Advertisement

We need your help now

Support from readers like you keeps The Journal open.

You are visiting us because we have something you value. Independent, unbiased news that tells the truth. Advertising revenue goes some way to support our mission, but this year it has not been enough.

If you've seen value in our reporting, please contribute what you can, so we can continue to produce accurate and meaningful journalism. For everyone who needs it.

Sasko Lazarov/RollingNews.ie
Court of Appeal

Man has rape conviction quashed over trial judge's comments to jury on right to silence

The case was before the Court of Appeal today.

A MAN WHO was jailed for the rape of a woman described as his “best friend” has had his conviction quashed by the Court of Appeal over the trial judge’s comments to the jury on the right to silence during interviews with gardaí.

The man (28), who cannot be named in order to protect the identity of the woman who accused him, was charged with a single count of rape relating to 7 November 2018, to which he had pleaded not guilty.

He was convicted by a jury in November 2021 and was sentenced to seven years with the final three and a half years suspended by Ms Justice Deirdre Murphy in May 2022.

He subsequently appealed the conviction. 

The Central Criminal Court was told at his sentencing hearing that the man continued to maintain he was unaware that the woman did not consent to having sex with him before they stopped.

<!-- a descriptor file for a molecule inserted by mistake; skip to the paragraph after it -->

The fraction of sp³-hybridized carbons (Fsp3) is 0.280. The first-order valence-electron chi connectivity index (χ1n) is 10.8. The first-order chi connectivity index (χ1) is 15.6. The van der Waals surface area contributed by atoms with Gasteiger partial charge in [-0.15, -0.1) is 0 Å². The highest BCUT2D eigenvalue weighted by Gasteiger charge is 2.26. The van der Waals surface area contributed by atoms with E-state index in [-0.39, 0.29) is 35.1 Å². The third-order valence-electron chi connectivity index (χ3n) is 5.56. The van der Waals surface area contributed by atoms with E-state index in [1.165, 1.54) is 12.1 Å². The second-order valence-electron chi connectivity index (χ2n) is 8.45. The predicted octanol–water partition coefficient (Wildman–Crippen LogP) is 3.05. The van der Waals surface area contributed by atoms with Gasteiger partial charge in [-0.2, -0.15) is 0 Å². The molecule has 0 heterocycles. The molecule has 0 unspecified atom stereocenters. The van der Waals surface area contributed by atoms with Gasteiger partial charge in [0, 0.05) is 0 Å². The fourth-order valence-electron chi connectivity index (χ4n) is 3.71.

At the Court of Appeal today, Court President Mr Justice George Birmingham said the appellant had argued that he was unfairly criticised for not saying he held a belief that the complainant was consenting to intercourse prior to giving evidence at trial.

The issue surfaced at the trial when counsel for the State re-examined the complainant and asked her whether she had ever heard of the matters that were put to her in cross-examination before, to which she said she had not.

The trial judge sanctioned a line of questioning of the appellant as to why he had not previously advanced the explanation, later given at trial, that he believed consent had been given.

Though the prosecution did not act specifically on that line of questioning, the defence maintained that a series of general questions achieved the same result by asking the appellant when was the first time he told anyone he believed consent had been given. 

The appellant then raised issues around the judge’s charge to the jury, in which she referred to the origins of the right to silence and how some accused answer certain questions but do not answer others during interviews with gardaí.